You can also limit searches to a specific user's content (your own or someone else's). You will need the user id to search another user's posts.
user:me(or any user id) returns only your posts (or only the posts from whichever user whose id you entered)
in:savesreturns posts that you have saved
intags:minereturns only posts that appear in tags you have marked as favorite. (If you don't have any tags, this operator does nothing. For better results, update your preferences.)
The following search operators can be used with values of yes/no, true/false, or 1/0 (each pair behaves the same):
isaccepted:yes/true/1 returns only answers that have been marked "accepted"; no/false/0 returns only answers that are not marked accepted.
hascode:yes/true/1 returns only posts that contain code blocks; no/false/0 returns only posts that contain no code.
hasaccepted:yes/true/1 returns only questions that have accepted answers; no/false/0 returns only questions with no accepted answers.
isanswered:yes/true/1 returns only questions that have at least one positively-scored answer; no/false/0 returns only questions with no positively-scored answers.
closed:yes/true/1 returns only questions that are closed; no/false/0 excludes closed questions from the search.
duplicate:yes/true/1 returns questions that have been marked as a duplicate of another question; no/false/0 excludes duplicate questions from the search.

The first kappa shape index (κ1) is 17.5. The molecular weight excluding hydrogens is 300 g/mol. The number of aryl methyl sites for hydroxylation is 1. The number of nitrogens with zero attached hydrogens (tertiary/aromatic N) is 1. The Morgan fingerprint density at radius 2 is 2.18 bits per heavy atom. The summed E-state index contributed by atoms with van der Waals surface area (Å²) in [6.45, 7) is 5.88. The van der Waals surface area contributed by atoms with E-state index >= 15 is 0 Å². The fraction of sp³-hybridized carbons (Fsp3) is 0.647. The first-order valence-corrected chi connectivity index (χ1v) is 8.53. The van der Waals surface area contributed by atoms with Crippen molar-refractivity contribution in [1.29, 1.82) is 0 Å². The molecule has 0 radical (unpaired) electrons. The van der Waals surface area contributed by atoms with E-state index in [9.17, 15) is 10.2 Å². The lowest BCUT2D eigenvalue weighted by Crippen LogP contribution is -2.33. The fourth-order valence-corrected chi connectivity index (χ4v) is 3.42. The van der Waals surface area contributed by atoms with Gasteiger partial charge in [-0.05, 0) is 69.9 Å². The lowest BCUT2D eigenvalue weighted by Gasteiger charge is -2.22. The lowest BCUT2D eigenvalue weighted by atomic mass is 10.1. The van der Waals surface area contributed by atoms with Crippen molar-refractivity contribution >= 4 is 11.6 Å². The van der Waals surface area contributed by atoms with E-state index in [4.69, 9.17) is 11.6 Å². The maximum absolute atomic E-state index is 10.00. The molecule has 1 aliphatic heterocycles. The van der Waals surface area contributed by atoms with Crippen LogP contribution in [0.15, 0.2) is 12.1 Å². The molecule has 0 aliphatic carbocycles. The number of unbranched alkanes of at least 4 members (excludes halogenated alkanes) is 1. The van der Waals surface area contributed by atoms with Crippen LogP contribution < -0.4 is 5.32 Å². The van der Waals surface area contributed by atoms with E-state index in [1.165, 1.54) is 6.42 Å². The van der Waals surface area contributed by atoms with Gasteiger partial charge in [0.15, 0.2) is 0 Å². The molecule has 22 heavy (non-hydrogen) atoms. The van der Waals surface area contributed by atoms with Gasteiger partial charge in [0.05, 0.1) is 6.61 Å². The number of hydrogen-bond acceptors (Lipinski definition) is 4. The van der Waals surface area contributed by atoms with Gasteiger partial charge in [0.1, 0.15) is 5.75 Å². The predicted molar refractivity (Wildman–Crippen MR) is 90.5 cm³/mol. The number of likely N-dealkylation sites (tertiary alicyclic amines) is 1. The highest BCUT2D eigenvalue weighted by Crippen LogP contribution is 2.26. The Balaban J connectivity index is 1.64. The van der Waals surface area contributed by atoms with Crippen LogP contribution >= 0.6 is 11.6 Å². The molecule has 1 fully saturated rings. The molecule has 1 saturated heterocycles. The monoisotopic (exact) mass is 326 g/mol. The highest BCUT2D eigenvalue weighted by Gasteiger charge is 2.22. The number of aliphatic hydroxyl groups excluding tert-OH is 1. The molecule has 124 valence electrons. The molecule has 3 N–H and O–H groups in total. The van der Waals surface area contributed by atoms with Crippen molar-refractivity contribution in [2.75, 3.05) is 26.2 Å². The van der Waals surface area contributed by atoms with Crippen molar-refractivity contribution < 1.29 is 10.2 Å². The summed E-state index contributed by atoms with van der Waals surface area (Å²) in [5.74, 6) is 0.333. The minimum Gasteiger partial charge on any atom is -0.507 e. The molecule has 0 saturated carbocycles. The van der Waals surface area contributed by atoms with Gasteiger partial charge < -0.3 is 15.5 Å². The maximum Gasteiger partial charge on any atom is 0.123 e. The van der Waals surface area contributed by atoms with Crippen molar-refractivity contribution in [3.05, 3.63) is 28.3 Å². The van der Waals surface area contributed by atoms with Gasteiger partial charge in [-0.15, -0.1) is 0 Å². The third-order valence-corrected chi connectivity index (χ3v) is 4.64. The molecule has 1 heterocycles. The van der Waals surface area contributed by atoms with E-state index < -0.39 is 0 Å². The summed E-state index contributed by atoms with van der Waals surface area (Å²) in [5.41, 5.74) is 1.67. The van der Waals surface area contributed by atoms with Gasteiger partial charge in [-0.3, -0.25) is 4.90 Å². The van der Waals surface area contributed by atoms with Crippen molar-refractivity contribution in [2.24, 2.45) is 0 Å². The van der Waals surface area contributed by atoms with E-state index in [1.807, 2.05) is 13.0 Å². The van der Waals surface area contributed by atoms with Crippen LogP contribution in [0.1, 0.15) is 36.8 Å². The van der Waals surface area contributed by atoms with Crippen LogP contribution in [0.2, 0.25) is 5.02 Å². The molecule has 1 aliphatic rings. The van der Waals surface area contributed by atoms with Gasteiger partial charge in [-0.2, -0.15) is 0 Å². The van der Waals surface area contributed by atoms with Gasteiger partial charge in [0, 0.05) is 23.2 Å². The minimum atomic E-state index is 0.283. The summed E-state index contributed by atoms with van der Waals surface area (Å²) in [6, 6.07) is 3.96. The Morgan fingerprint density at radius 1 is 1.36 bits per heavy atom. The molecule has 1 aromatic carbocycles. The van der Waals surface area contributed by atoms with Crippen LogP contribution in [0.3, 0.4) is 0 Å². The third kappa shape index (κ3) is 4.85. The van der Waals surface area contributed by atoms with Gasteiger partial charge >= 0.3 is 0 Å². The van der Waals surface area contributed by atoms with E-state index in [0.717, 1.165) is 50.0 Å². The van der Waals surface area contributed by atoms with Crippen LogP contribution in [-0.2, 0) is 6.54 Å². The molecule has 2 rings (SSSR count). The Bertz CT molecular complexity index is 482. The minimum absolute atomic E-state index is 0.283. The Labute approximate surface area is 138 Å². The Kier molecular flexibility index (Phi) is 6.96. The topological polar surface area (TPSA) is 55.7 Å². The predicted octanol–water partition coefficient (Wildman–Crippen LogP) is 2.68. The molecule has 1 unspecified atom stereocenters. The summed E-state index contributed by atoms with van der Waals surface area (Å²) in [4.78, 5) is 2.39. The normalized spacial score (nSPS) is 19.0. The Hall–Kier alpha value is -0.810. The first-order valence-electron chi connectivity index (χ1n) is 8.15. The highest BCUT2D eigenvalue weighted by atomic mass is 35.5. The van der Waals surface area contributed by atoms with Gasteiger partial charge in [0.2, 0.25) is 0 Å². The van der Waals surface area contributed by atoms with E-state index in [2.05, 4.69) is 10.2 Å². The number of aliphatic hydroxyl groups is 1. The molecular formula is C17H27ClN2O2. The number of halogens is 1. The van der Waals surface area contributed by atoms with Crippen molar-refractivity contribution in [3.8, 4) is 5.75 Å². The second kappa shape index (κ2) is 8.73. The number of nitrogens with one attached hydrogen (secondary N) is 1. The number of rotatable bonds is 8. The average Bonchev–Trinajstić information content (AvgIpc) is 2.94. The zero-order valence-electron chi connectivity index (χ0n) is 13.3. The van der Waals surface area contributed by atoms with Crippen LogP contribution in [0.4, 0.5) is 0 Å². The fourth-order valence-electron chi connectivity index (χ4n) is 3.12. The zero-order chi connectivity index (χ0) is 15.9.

migrated:yes/true/1 returns only questions that have been migrated to a different site; no/false/0 excludes migrated questions from the search.
locked:yes/true/1 returns only locked posts (which have edits, votes, comments, and new answers disabled); no/false/0 returns only posts that are not locked.
hasnotice:yes/true/1 returns only posts with a notice shown below them; no/false/0 returns only posts that do not have a notice applied.
wiki:yes/true/1 returns only community wiki posts; no/false/0 returns only non-community wiki posts.
To combine results from multiple tags, separate the tag names (enclosed in square brackets) with the word "or":
[widgets] or [geegaws] returns questions tagged with either tag.
url:"example.com"searches for posts containing the url "example.com"
is:questionnarrows results down to just questions, and
is:answerreturns only answers
inquestion:50691restricts the search to the question with id 50691. If you are searching using the search box on a question page, you can use
inquestion:thisto restrict results to the post you are already viewing.
collective:"Name"searches for posts within the collective "Name"
is:articlesearches for articles within a collective
Deleted Posts (requires 10,000 reputation)
When you earn the Access to Moderator Tools privilege, you may search your own deleted posts by using the
deleted:1searches only your deleted posts
deleted:allsearches both deleted and not-deleted posts that you've authored
deleted:0searches only not-deleted posts that you've authored (effectively the same as
Site Moderators may use this operator to search all posts on the site, including those owned by other users.